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Published:October 8th, 2009 21:43 EST
Cleanliness is Next to Japan (Part 3)

Cleanliness is Next to Japan (Part 3)

By Geoff Dean

 Cleanliness is next to Japan (Part 1)

Cleanliness is next to Japan (Part 2)

As promised (or threatened), depending on your perspective, I have decided to contribute another contribution on the topic of bathing in Japan. Writing a part 3 has the dual advantages of 1) hopefully, getting some people to read parts 1 and 2 again, and 2) saving time that would be lost thinking up a witty title. Still, even if you have not had the pleasure of reading parts 1 and 2, have no fear. No previous experience required.

 A discussion of bathing in Japan would not be complete without looking into public bathing (for all you out there with dirty minds, just cut that out!) From hot spring resorts to the local bath house, public bathing is ubiquitous in Japan. There is even an idiom, "hadaka no tsuki-ai", which means, literally, "a naked relationship", which points to a closeness that people can only have when they have bathed together. In order words, they have nothing to hide from each other, nothing up their sleeves. (That was lame, but, at least, I am man enough to admit it!)

 My own personal first experience with public bathing came on my second night in Japan. The leader of the English teacher training program promised that he was going to give us a uniquely Japanese good time. I pictured a sushi bar or a karaoke shop or something involving geisha. To my unpleasant surprise, he brought us to a local bath house.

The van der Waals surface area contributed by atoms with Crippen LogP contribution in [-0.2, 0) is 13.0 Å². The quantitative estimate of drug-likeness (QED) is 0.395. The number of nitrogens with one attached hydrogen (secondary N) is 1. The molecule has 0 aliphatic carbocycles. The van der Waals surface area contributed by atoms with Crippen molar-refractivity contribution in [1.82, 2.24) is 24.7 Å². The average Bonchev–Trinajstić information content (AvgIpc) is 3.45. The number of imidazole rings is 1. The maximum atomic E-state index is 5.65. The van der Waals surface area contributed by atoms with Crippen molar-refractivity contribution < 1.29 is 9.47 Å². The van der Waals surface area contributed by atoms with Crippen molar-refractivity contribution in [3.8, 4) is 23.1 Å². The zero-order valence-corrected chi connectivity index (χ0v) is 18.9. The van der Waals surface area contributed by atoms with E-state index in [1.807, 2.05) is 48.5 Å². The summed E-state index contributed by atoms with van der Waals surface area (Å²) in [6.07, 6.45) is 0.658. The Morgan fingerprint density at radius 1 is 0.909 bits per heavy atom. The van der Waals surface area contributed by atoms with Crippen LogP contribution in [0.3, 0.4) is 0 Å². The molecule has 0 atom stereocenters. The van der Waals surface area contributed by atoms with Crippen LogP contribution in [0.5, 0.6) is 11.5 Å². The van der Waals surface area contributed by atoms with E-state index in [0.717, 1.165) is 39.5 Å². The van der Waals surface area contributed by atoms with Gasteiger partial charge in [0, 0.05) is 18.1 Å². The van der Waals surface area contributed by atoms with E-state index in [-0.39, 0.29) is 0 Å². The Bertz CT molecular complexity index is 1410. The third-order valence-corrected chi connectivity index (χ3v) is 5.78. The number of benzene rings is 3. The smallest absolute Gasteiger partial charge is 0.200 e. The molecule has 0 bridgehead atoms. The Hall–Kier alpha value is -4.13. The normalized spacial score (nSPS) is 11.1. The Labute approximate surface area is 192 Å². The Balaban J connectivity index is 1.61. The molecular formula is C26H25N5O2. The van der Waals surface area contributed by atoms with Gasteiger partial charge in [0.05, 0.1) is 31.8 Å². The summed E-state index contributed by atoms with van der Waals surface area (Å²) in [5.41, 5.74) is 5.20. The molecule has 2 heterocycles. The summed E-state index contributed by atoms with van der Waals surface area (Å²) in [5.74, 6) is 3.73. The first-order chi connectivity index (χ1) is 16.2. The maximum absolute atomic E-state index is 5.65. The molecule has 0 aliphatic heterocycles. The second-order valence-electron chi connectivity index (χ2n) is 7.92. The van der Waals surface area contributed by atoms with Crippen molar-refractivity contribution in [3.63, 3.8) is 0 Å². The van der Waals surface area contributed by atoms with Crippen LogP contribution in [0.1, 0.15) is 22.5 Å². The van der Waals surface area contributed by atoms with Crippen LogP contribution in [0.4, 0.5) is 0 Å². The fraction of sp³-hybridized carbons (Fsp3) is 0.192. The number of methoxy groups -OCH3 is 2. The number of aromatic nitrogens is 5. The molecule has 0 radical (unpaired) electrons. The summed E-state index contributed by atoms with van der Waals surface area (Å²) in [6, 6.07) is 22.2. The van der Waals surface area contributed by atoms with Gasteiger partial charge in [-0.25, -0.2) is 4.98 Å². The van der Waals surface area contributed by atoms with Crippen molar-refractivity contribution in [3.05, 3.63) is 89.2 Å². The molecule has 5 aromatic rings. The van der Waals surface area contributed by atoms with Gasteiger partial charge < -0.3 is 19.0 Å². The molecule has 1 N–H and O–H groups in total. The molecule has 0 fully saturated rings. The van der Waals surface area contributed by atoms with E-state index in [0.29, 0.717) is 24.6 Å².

There were two doors, marked with "lords" and "maidens", written in Japanese, of course. Since I couldn`t read them, the leader was kind enough to send me off in the direction of the "lords`" changing room. The room was a fairly decrepit one, featuring a large, if faded tatami mat floor, bench in the middle and lockers on the walls. At the entrance, a young woman collected our bathing fee and kept an eye on the proceedings. In other words, I was expected to undress with an attractive woman looking on.

 I tried to reach the unreachable star of getting undressed, towels strategically located, so that nothing of value would be exposed. The people around me, I noticed, took no such precautions, undressing happily, some even humming, oblivious to the peeping Tomoko at the entrance. One man, completely naked, even went up to the bath matron to ask her for some soap. Neither blinked. It was at the moment that I made a profound decision that would affect the rest of my days in Japan. If no one cared about nudity, why should I?

 Getting this theoretical concept to become a practical reality still took some time, but soon I became a public bathing addict. Between classes at my language school, I would slip out for a bath. On the way home, I would often cop a soak in the pungent, greenish waters.

 Later in my public bathing career, I would seek out more exciting and exotic bathing experiences. I bathed in an amusement park in Beppu, southern Japan and in an apple orchard in Hirosaki, northern Japan. I bathed in a replica of the dead sea, a cave, a bath in the shape of a map of Japan, a bath with a natural waterfall, one shaped like a huge frying pan, which you could get into, put on the lid, and "stir fry" yourself, baths filled with assorted powders and colors and odors. I bathed in a public bath on the sea shore of Kyushu Isalnd, where as the tide rose, the bath became full of sea water. I "bathed " or was buried in naturally heated volcanic sand and took a bath near the peak of an active volcano. No bathing experience was too extreme, too weird, or too dangerous (OK, I made the last one up.)

  Yes, I am a bathing freak, if you wanted to know. Or if you didn`t. Next time, you consider a trip to Japan or look at a guide book, take my advice. You can visit Tokyo Tower and Meiji Shrine and the Imperial Palace. You can eat sushi and sukiyaki and other excellent dishes. You can drink sake to your heart`s content. But don`t forget to get dirty. It is so much fun to get clean!